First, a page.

Tuning cars certainly ain't what it used to be. Fewer kids are into driving and more of them are leasing new blandoboxes on big wheels, meaning younger fans aren't modifying as much. The proliferation of factory customisation options means that many people now collect a car from the dealer exactly how they want it. And the surfeit of turbo engines means an easy route to big power, with far less effort than would have once been required. Throw in rising insurance costs and the demise of the tuned car is understandable, if no less lamentable.
Thanks goodness, then, for the California car mod culture. Tinkering with automobiles has a long and illustrious history in this part of the world, everything from Singer to the late Dan Gurney's All American Racers originated on the West Coast, and the scene is easily stills strong enough to deliver the LA Auto Show an entire array of modified cars.
Sure, they aren't going to be to all tastes, but it proves the desire for something out of the ordinary is definitely still alive and well. Because that's what modifying is, right? It's one person's or company's passion for a spectacular car, created exactly how they want. Opinions will always be divided on the various end results, but we can all support the enthusiasm and dedication people have for their peculiar shade of car culture.
At LA, the aftermarket exhibits are split into the Galpin's Hall of Customs and the The Garage, the latter appropriately enough located downstairs in the basement, like a secret cellar of four-wheeled fancies. And by heck are there some cars to look at. 'Attention grabbing' has both positive and negative connotations, and it's a phrase that certainly applies here.
You want a pink Lincoln Navigator on colour matched 26-inch wheels? You got it. A widebody Ford Raptor? No problem. A Volvo V90 with yellow pinstriping inside and giant wheels? Right this way.
There are more, ahem, carefully considered alterations, too. An Aston Vantage on 21-inch wheels might ruin the ride, but they transform its presence, even in primer grey. A Ford Explorer with a 'Light Ivory and Brown Metallic' vinyl works so much better than you might think - like a chocolate biscuit on four wheels. And while modifying a Porsche 911 almost borders on the cliche sometimes, it's impossible to avert your gaze from an RWB car. Again, it's divisive, brash and will have compromised the car hugely, but it's something different. As new cars appear to become increasingly homogenous, something against the grain deserves to be applauded.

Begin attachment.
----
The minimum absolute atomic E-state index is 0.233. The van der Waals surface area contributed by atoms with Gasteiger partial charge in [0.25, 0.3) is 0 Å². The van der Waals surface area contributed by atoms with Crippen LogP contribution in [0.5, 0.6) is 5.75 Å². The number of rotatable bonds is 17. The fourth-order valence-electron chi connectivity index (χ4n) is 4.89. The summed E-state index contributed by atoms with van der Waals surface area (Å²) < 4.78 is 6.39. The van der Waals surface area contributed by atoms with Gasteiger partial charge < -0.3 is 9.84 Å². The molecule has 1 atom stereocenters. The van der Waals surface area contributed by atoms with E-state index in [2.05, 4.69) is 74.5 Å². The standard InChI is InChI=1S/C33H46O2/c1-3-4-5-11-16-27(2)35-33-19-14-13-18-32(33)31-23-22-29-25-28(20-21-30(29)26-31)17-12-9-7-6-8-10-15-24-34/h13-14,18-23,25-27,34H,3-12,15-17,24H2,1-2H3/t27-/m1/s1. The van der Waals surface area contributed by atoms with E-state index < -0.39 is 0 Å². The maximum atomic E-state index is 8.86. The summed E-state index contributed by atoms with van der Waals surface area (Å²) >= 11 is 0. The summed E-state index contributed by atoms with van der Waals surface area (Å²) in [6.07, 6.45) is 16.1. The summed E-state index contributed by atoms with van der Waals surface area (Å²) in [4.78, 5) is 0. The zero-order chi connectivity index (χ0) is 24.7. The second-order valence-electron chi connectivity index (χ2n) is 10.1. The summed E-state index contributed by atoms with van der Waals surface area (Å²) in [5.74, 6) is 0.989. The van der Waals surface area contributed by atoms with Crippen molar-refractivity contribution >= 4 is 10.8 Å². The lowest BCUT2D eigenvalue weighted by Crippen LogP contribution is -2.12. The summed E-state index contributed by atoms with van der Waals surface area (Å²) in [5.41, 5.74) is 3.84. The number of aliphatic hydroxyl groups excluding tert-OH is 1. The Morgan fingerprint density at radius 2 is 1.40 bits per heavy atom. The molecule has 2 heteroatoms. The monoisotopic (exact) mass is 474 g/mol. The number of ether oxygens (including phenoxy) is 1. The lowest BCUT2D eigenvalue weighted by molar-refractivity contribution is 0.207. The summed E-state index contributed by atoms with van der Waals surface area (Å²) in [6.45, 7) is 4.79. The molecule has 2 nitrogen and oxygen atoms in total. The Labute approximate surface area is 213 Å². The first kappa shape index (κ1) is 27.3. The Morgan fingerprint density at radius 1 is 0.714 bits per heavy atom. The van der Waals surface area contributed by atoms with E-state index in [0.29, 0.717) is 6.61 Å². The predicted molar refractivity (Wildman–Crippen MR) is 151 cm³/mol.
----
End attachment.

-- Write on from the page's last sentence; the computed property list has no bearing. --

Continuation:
It's downstairs in The Garage though where things get properly daft: Challengers on air, slammed Ferraris, SUVs riding so high oompa loompas could walk underneath - if you want modified to the nth degree, here it is. Bra certain generation of gamer, with exhibits also down there from Dubr, American Fastbacks, West Coast Customs and SS Motorsport. If nothing else it proves that the demand and appetite for modified metal still exists out here, sufficiently so for these businesses to prosper. Once more, it's hard to imagine one person liking every single car here, but that's a vastly preferable scenario to halls of the same old stuff.
Personal highlights? The sheer audacity of Liberty Walk's work never fails to amaze (see the turquoise Aventador), the effort put into 935 remake from a 997 had to be admired and a widebody C63 looked as silly as it did sinister - they all raise some kind of smile, which is more than can be said for a lot of the standard cars up top.
Perhaps it is the jet lag, the location, the excess of sugar and sleep deficit, but it's impossible not to admire the tuned scene in LA. All tastes and personalities are catered for enthusiastically and emphatically, which is heartening when many senior mainstream voices tell you that the autonomous, ride sharing future is nigh. If you are at the show, do head down to the darker depths - you might just like it.